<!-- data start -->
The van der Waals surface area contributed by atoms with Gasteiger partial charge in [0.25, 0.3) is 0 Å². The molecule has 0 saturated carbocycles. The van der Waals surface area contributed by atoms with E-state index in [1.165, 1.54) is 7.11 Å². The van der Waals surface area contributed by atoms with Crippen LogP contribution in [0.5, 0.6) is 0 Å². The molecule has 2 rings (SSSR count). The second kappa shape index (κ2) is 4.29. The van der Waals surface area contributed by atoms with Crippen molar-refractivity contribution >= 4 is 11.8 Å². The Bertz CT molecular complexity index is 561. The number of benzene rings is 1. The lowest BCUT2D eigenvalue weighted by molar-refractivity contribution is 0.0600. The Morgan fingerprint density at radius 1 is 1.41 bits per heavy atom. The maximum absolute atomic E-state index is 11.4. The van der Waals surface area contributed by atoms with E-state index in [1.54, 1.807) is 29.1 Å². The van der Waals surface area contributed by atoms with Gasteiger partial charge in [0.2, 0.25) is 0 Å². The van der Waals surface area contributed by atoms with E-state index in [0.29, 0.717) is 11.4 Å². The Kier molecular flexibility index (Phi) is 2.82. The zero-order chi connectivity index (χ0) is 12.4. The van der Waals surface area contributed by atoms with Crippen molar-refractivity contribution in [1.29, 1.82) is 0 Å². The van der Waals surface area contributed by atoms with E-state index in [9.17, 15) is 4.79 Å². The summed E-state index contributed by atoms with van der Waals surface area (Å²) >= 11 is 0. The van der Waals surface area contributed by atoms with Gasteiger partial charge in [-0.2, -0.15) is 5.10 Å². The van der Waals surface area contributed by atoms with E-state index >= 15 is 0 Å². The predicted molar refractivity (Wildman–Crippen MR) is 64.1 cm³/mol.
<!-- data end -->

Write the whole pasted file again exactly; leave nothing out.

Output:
The van der Waals surface area contributed by atoms with Gasteiger partial charge in [0.25, 0.3) is 0 Å². The molecule has 0 saturated carbocycles. The van der Waals surface area contributed by atoms with E-state index in [1.165, 1.54) is 7.11 Å². The van der Waals surface area contributed by atoms with Crippen LogP contribution in [0.5, 0.6) is 0 Å². The molecule has 2 rings (SSSR count). The second kappa shape index (κ2) is 4.29. The van der Waals surface area contributed by atoms with Crippen molar-refractivity contribution >= 4 is 11.8 Å². The Bertz CT molecular complexity index is 561. The number of benzene rings is 1. The lowest BCUT2D eigenvalue weighted by molar-refractivity contribution is 0.0600. The Morgan fingerprint density at radius 1 is 1.41 bits per heavy atom. The maximum absolute atomic E-state index is 11.4. The van der Waals surface area contributed by atoms with E-state index in [1.54, 1.807) is 29.1 Å². The van der Waals surface area contributed by atoms with Gasteiger partial charge in [0.2, 0.25) is 0 Å². The van der Waals surface area contributed by atoms with E-state index in [0.29, 0.717) is 11.4 Å². The Kier molecular flexibility index (Phi) is 2.82. The zero-order chi connectivity index (χ0) is 12.4. The van der Waals surface area contributed by atoms with Crippen molar-refractivity contribution in [1.29, 1.82) is 0 Å². The van der Waals surface area contributed by atoms with E-state index in [9.17, 15) is 4.79 Å². The summed E-state index contributed by atoms with van der Waals surface area (Å²) >= 11 is 0. The van der Waals surface area contributed by atoms with Gasteiger partial charge in [-0.2, -0.15) is 5.10 Å². The van der Waals surface area contributed by atoms with E-state index >= 15 is 0 Å². The predicted molar refractivity (Wildman–Crippen MR) is 64.1 cm³/mol.